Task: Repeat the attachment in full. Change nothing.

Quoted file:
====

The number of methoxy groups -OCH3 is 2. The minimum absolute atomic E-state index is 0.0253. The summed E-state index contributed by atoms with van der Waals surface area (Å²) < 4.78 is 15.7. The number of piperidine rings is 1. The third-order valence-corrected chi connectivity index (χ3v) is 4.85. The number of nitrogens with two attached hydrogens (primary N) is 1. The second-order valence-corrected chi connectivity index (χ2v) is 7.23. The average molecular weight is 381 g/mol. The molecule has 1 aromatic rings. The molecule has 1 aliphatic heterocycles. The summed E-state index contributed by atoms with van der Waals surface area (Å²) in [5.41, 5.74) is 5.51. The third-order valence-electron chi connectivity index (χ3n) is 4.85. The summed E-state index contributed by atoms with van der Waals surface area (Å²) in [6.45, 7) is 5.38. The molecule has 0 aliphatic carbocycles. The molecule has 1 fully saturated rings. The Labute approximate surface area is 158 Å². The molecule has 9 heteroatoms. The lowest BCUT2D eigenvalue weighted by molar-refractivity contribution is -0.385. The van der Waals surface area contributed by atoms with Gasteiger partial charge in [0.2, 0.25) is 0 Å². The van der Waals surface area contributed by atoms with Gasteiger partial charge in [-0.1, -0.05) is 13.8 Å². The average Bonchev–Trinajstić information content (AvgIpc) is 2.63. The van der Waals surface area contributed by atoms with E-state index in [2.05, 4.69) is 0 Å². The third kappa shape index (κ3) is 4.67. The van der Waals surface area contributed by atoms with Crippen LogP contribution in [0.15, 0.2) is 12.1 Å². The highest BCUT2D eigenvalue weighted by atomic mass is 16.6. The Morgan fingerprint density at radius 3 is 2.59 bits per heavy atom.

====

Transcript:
The number of methoxy groups -OCH3 is 2. The minimum absolute atomic E-state index is 0.0253. The summed E-state index contributed by atoms with van der Waals surface area (Å²) < 4.78 is 15.7. The number of piperidine rings is 1. The third-order valence-corrected chi connectivity index (χ3v) is 4.85. The number of nitrogens with two attached hydrogens (primary N) is 1. The second-order valence-corrected chi connectivity index (χ2v) is 7.23. The average molecular weight is 381 g/mol. The molecule has 1 aromatic rings. The molecule has 1 aliphatic heterocycles. The summed E-state index contributed by atoms with van der Waals surface area (Å²) in [5.41, 5.74) is 5.51. The third-order valence-electron chi connectivity index (χ3n) is 4.85. The summed E-state index contributed by atoms with van der Waals surface area (Å²) in [6.45, 7) is 5.38. The molecule has 0 aliphatic carbocycles. The molecule has 1 fully saturated rings. The Labute approximate surface area is 158 Å². The molecule has 9 heteroatoms. The lowest BCUT2D eigenvalue weighted by molar-refractivity contribution is -0.385. The van der Waals surface area contributed by atoms with Gasteiger partial charge in [0.2, 0.25) is 0 Å². The van der Waals surface area contributed by atoms with Gasteiger partial charge in [-0.1, -0.05) is 13.8 Å². The average Bonchev–Trinajstić information content (AvgIpc) is 2.63. The van der Waals surface area contributed by atoms with E-state index in [2.05, 4.69) is 0 Å². The third kappa shape index (κ3) is 4.67. The van der Waals surface area contributed by atoms with Crippen LogP contribution in [0.15, 0.2) is 12.1 Å². The highest BCUT2D eigenvalue weighted by atomic mass is 16.6. The Morgan fingerprint density at radius 3 is 2.59 bits per heavy atom.